Toxicity causes convulsions that put a diver at risk of losing his regulator and subsequently drowning. However, enriched air courses teach divers how to work out their maximum operating depth using the percentage and partial pressure of the oxygen in their mix.
As long as you adhere to the maximum operating depth, oxygen toxicity should not be a problem.
Although it is safe to use standard scuba equipment with air blends containing up to 40 percent oxygen, the process by which an enriched air cylinder is filled often involves much higher concentrations.
Partial pressure blending exposes the cylinder to pure oxygen that techs later dilute with normal air. If they are not treated for exposure to such high levels of oxygen, cylinders can explode. Therefore, any part of the cylinder that comes in to contact with pure oxygen needs to be “oxygen clean.” You cannot interchange cylinders used for enriched air and normal air. Enriched air cylinders require decals or stickers to differentiate them from normal ones; service them annually.
There are a few other equipment considerations to bear in mind when thinking about enriched air diving. Before each dive, you are personally responsible for checking the percentage of oxygen in your cylinder. If it is even slightly off, your maximum operating depth (MOD) calculations will be too. You will need an analyser to check. Although you can usually borrow one from your dive center, it’s a good idea to have your own if you intend to dive nitrox regularly.
If you dive with a computer, you need to make sure that yours has enriched air settings. It must correlate to the details of your mix before beginning each dive. Remember that enriched air does not improve air consumption, and neither does it give immunity to decompression sickness.
Continue to check your gauges, depth and time limits as often as you would when diving on normal air.
With these precautions and the necessary training, nitrox diving is a fantastic way to get the most out of your diving experience. You’ll spend more time in the water, and less time waiting to get back in.
Should I do the Enriched Air Speciality?
On the 15th of January 2018 NHS England launched a 30 day public consultation for the Reviewing of Hyperbaric Oxygen Services in the UK.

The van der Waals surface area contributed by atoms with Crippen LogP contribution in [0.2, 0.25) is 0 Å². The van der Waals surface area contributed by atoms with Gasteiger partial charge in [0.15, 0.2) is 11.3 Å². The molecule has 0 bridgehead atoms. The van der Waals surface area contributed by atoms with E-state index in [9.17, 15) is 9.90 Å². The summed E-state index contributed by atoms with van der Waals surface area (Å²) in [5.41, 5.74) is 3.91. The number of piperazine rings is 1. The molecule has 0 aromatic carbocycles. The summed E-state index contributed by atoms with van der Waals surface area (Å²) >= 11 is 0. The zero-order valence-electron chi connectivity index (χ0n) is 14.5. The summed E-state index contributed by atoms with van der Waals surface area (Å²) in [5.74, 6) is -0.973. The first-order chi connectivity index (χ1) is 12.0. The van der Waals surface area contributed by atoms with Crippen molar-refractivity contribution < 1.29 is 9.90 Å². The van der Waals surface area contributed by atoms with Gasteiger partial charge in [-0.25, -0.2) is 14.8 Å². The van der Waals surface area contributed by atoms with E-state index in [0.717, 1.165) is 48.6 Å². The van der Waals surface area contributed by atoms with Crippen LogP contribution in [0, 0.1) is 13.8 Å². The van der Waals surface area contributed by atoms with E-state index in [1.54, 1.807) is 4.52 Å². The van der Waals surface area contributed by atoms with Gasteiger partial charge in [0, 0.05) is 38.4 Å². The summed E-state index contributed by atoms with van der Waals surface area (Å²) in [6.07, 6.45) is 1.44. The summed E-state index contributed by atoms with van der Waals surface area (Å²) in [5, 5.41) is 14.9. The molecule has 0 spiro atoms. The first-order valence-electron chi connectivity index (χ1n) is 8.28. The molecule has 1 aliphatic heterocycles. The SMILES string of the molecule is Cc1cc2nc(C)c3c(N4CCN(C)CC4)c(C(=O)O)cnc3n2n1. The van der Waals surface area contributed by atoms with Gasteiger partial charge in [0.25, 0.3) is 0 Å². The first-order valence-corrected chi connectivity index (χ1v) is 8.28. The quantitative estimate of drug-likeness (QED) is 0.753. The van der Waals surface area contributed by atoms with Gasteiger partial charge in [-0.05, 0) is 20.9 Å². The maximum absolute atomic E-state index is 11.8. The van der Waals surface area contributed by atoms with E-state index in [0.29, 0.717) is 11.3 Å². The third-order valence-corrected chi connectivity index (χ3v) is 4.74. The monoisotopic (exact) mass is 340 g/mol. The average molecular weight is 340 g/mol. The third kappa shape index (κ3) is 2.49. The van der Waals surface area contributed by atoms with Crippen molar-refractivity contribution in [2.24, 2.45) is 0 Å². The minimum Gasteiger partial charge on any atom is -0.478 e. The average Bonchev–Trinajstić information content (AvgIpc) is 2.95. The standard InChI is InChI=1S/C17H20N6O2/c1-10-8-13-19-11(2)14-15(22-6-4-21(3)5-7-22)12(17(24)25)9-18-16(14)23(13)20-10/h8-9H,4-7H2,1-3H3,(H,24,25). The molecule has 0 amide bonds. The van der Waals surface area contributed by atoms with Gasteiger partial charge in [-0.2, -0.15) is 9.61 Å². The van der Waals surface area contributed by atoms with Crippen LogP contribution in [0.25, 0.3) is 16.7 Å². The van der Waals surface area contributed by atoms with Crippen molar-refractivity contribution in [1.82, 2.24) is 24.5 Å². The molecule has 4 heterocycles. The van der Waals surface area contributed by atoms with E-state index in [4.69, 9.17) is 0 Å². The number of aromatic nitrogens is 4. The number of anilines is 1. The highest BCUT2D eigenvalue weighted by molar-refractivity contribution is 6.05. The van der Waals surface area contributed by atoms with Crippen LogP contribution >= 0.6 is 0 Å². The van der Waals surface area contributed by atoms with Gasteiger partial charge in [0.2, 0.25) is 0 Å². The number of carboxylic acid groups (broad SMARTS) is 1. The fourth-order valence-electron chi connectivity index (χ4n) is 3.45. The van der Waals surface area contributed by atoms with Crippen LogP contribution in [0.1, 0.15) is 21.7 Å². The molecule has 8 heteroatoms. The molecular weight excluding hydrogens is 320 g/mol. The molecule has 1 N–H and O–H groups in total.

This consultation will close on 14th of February so there is not much time to contribute your views.
One of the points of discussion is a proposal to reduce the number of UK chambers from the current 10 to a MAXIMUM of 8. Obviously a maximum of 8 could end up being LESS THAN 8.
We all hope we never need to use the services of a recompression chamber but if we do, we don’t want a long journey before treatment can start. Reducing the number of chambers would have an effect on the efficacy of treatment as the speed of the initial treatment starting is imperative to its success. This could make symptoms worse, increase total treatment costs and reduce the chances of making a full recovery.
On Tuesday this week at the British Diving Safety Group this issue was raised and now the agencies are raising the awareness and asking for your support by sending this link out. Please share this post so we can spread the word to as many people as possible. There’s a link to the relevant survey - we need to make sure that the views of divers are received.
A response from the British Diving Safety Group is being produced, but it is essential that individual divers also respond.
Please complete this survey and spread this important message to all UK divers.
The PADI Rescue Diver course is known for being a demanding course — both physically and mentally — but it’s also praised for giving you the training that will boost your confidence and hone your diving skills more than any other course.
Take this course, and you’ll dive more confidently knowing that you’ve expanded your emergency prevention and management skills
When can you do this? Well our next Rescue Course dates are as follows:
14th April with follow on sessions on 21st April / 28th April / 5th May / 12th May; and